SABAH and Sarawak leaders and activists continue to hurl brickbats at Dewan Rakyat Speaker Pandikar Amin Mulia, who has ventured to disagree in a public forum that Sabah’s rights, as outlined in the Malaysia Agreement 1963, have not been fully executed.
Pandikar, in Kota Kinabalu at the weekend, went on to say that those claiming otherwise were spouting “empty political rhetoric” to incite anger and hatred among the people of Sabah.
He also disputed claims that the federal government was not bringing progress to the two Borneon states, pointing to the ongoing construction of the Pan Borneo Highway and a proposal to build a bridge to link the island of Labuan to the Sabah mainland, as examples of Putrajaya’s beneficence.
State Reform Party Sarawak (Star) president Lina Soo said the Speaker was “talking rubbish” about the Malaysia Agreement 1963 (MA63).
“He hasn’t studied the agreement. Pandikar just doesn’t know or understand what he is talking about,” Soo told The Malaysian Insight.
She said the Speaker should undergo a crash course in the legal implications, validity and impact of MA63, in response to Pandikar’s assertion that legal documents and agreements relating to the formation of Malaysia, such as the 20-point Agreement (for Sabah), the 18-point (for Sarawak), and the Cobbold Commission Report, were not legally binding agreements.
Pandikar had said that only MA63 was legally binding.
“To also state that Sabah and Sarawak are of equal status to the Malay states in the Federation of Malaya Agreement 1957 clearly shows his ignorance of the true status of Sabah and Sarawak as sovereign component nations within the whole federation,” Soo said
To Pandikar’s claim that the federal govt had brought progress to Sabah and Sarawak, she said Pandikar should be reminded that Sabah was the poorest territory in Malaysia according to a World Bank report.
“Pandika seems to be looking through rose-tinted glasses and oblivious to the realities on the ground where the failure of the federal government to comply with MA63 has left both Sabah and Sarawak with the highest level of poverty and illiteracy.”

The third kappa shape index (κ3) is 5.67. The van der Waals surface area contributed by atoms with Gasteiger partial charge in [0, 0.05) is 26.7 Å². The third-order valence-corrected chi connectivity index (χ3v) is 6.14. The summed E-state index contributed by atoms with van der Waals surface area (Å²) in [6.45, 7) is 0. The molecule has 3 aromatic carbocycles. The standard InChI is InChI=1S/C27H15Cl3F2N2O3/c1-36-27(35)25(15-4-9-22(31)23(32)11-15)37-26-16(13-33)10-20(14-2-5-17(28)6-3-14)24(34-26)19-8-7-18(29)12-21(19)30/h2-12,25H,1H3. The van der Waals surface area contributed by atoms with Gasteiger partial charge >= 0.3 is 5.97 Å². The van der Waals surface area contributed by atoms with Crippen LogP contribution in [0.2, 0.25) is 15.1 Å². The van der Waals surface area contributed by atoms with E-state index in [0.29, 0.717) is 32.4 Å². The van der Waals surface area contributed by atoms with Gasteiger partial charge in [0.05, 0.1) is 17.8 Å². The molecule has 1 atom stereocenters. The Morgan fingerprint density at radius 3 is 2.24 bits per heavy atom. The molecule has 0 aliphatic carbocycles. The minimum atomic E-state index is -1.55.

James Chin, a Kuching-born expert in matters of governance in Malaysia, Indonesia and Singapore, said while he agreed with Pandikar that the MA63 was the only agreement that was legal, it should be noted that the unhappiness of people in Sabah and Sarawak today stemmed from what they see as failures to implement the spirit of the rash of agreements such as the three documents mentioned above, and the Malaysia Solidarity Consultative Committee (MSCC) and the Inter-Governmental Committee (IGC) reports.
The inaugural director of the Asia Institute Tasmania at the University of Tasmania said while all were incorporated into the MA63, many of the agreements were marginalised, ignored or simply changed in the past 50 years.
He said most of the autonomy that was given to the two Borneo states in the MA63 “disappeared” during former prime minister Dr Mahathir Mohamad’s 23 years in power when he centralised powers in the federal government.
“Most of the powers were taken over via bureaucratic rules. A clear example is education.
“By centralising education, both Sabah and Sarawak automatically lost their autonomy over it.”
Chin said Sabah and Sarawak political leaders were to be equally blamed for the unhappiness of the people.
“Look at the other side of the coin. Since Sabah and Sarawak state governments are in the Barisan Nasional ruling coalition, very often they (the BN political leaders) themselves simply let Putrajaya take over what were previously state issues.